Assuming that it is only your bees feeding on your syrup, be happpy about the quantity they are taking:
    1. It means that they are strong and healthy.
    2. It is being used by them to be able to build combs---fast.
    As to not seeing eggs (by the time you read this you may already have spotted them) I have a little story.
    Once I went mushroom hunting in a small forest near the house where I lived at the time. I spent well over an hour looking unsuccessfully for a specific species of mushroom I had read about in books and seen in pictures, but not in person. I was about ready to give up and go home empty handed when, in a small clearing I spotted one mushroom. As I picked that one, I looked around again and SAW hundreds of them all around me. They had not grown in the last second, I simply wasn't attuned to seeing them until I spotted the first. For supper that night, my wife and I feasted on an enormous, delicious mushroom omelet.
    Moral of the story: After you'll spot that first egg you'll never again have trouble seeing them. Relax, everything in your hives sounds good. Soon it'll be bursting with new bees. :grin:
     
  12. heinleinfan

    heinleinfan New Member

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    Welcome pnetz!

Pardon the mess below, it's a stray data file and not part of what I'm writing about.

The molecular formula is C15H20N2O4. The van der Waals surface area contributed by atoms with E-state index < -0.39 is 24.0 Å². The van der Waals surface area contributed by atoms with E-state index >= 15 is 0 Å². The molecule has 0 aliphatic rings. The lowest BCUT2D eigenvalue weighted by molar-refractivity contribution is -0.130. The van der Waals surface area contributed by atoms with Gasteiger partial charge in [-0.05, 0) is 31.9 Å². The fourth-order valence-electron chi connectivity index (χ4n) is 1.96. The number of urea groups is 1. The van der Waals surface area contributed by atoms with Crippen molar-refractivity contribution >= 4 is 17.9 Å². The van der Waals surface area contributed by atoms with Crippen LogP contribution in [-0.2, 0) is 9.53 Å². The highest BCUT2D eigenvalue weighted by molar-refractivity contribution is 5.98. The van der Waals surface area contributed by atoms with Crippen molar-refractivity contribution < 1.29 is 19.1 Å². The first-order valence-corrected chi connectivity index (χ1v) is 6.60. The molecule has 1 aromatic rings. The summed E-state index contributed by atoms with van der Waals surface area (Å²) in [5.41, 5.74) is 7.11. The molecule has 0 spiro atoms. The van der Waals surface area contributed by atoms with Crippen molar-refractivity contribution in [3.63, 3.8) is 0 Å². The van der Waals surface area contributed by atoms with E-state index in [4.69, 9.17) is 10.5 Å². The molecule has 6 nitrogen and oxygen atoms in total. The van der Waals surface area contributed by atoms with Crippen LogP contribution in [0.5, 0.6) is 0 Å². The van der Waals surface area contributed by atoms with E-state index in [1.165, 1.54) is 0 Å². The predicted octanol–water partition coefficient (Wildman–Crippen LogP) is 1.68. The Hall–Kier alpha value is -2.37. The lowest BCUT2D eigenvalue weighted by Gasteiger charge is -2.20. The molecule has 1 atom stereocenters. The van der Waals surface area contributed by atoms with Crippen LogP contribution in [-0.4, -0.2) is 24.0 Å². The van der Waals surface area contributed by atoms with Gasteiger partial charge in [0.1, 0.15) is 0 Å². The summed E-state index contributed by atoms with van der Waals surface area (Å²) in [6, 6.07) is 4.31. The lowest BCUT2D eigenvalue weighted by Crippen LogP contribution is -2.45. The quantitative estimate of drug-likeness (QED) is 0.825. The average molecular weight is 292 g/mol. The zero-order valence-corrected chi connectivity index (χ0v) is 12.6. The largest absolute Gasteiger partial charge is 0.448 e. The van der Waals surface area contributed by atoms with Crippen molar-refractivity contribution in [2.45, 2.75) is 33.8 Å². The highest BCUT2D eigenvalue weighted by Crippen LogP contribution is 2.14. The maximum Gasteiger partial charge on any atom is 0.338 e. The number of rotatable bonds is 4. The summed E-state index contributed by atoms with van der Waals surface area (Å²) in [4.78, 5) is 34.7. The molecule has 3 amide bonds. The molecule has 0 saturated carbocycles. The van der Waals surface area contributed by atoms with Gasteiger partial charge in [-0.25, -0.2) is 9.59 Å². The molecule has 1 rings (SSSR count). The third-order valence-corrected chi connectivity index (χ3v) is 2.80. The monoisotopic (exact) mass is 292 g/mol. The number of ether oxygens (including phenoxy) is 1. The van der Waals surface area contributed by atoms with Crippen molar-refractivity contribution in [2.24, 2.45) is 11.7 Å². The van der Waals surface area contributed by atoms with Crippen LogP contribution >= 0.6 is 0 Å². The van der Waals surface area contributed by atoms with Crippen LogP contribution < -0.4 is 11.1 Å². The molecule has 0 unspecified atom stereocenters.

Heh, my "first eggs" story is kinda like the mushroom story. I just *knew* that my new package queen was gone. I called a local mentor keeper, nearly crying, "I have no queen, I have no eggs!" He came down the next day, held them a different way in the light, and showed me about 200 eggs, I swear. Felt like an idiot, I tell ya!

    As for sugar...I kind of agree with efmesch. Those ladies are going to have themselves a full hive of drawn out frames in no time if they're taking that much sugar, and that's not a bad thing. The sooner they're done using up resources for building comb, the sooner those resources can go to making honey for their winter needs!
    In my very first hive, I remember filling up a quart jar of sugar water twice a day for a week straight, and thinking "Man, I'm not going to be able to afford this much sugar all the time!!" They eventually stopped taking the sugar water and I didn't have to declare bankruptcy, so it all worked out.